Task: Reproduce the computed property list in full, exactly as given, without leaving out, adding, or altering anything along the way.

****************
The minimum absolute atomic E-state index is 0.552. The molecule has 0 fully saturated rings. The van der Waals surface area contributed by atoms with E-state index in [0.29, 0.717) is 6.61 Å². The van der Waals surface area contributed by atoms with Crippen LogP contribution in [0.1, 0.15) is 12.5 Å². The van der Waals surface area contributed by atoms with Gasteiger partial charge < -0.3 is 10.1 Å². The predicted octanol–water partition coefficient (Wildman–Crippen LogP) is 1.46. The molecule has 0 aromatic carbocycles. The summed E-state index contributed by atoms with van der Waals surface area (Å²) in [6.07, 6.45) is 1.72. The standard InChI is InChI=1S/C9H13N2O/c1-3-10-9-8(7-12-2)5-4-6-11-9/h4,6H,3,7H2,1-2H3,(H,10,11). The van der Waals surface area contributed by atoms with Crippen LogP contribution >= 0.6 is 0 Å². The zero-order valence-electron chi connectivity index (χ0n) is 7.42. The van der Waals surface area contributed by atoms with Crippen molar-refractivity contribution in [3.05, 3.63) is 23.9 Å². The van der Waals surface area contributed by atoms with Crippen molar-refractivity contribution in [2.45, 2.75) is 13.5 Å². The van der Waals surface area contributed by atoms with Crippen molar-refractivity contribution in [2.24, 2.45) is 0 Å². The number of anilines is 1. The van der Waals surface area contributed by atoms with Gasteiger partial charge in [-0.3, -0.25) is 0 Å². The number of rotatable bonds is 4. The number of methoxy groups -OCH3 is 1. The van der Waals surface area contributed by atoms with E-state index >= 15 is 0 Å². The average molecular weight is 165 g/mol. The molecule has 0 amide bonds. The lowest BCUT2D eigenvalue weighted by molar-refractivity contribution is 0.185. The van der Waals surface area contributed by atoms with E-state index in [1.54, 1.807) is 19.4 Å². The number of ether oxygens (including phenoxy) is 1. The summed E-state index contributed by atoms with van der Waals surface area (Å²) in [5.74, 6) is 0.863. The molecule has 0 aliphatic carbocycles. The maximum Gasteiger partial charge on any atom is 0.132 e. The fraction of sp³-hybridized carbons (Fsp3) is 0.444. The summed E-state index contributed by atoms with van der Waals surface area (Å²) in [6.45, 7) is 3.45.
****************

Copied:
The minimum absolute atomic E-state index is 0.552. The molecule has 0 fully saturated rings. The van der Waals surface area contributed by atoms with E-state index in [0.29, 0.717) is 6.61 Å². The van der Waals surface area contributed by atoms with Crippen LogP contribution in [0.1, 0.15) is 12.5 Å². The van der Waals surface area contributed by atoms with Gasteiger partial charge < -0.3 is 10.1 Å². The predicted octanol–water partition coefficient (Wildman–Crippen LogP) is 1.46. The molecule has 0 aromatic carbocycles. The summed E-state index contributed by atoms with van der Waals surface area (Å²) in [6.07, 6.45) is 1.72. The standard InChI is InChI=1S/C9H13N2O/c1-3-10-9-8(7-12-2)5-4-6-11-9/h4,6H,3,7H2,1-2H3,(H,10,11). The van der Waals surface area contributed by atoms with Crippen LogP contribution >= 0.6 is 0 Å². The zero-order valence-electron chi connectivity index (χ0n) is 7.42. The van der Waals surface area contributed by atoms with Crippen molar-refractivity contribution in [3.05, 3.63) is 23.9 Å². The van der Waals surface area contributed by atoms with Crippen molar-refractivity contribution in [2.45, 2.75) is 13.5 Å². The van der Waals surface area contributed by atoms with Crippen molar-refractivity contribution in [2.24, 2.45) is 0 Å². The number of anilines is 1. The van der Waals surface area contributed by atoms with Gasteiger partial charge in [-0.3, -0.25) is 0 Å². The number of rotatable bonds is 4. The number of methoxy groups -OCH3 is 1. The van der Waals surface area contributed by atoms with E-state index >= 15 is 0 Å². The average molecular weight is 165 g/mol. The molecule has 0 amide bonds. The lowest BCUT2D eigenvalue weighted by molar-refractivity contribution is 0.185. The van der Waals surface area contributed by atoms with E-state index in [1.54, 1.807) is 19.4 Å². The number of ether oxygens (including phenoxy) is 1. The summed E-state index contributed by atoms with van der Waals surface area (Å²) in [5.74, 6) is 0.863. The molecule has 0 aliphatic carbocycles. The maximum Gasteiger partial charge on any atom is 0.132 e. The fraction of sp³-hybridized carbons (Fsp3) is 0.444. The summed E-state index contributed by atoms with van der Waals surface area (Å²) in [6.45, 7) is 3.45.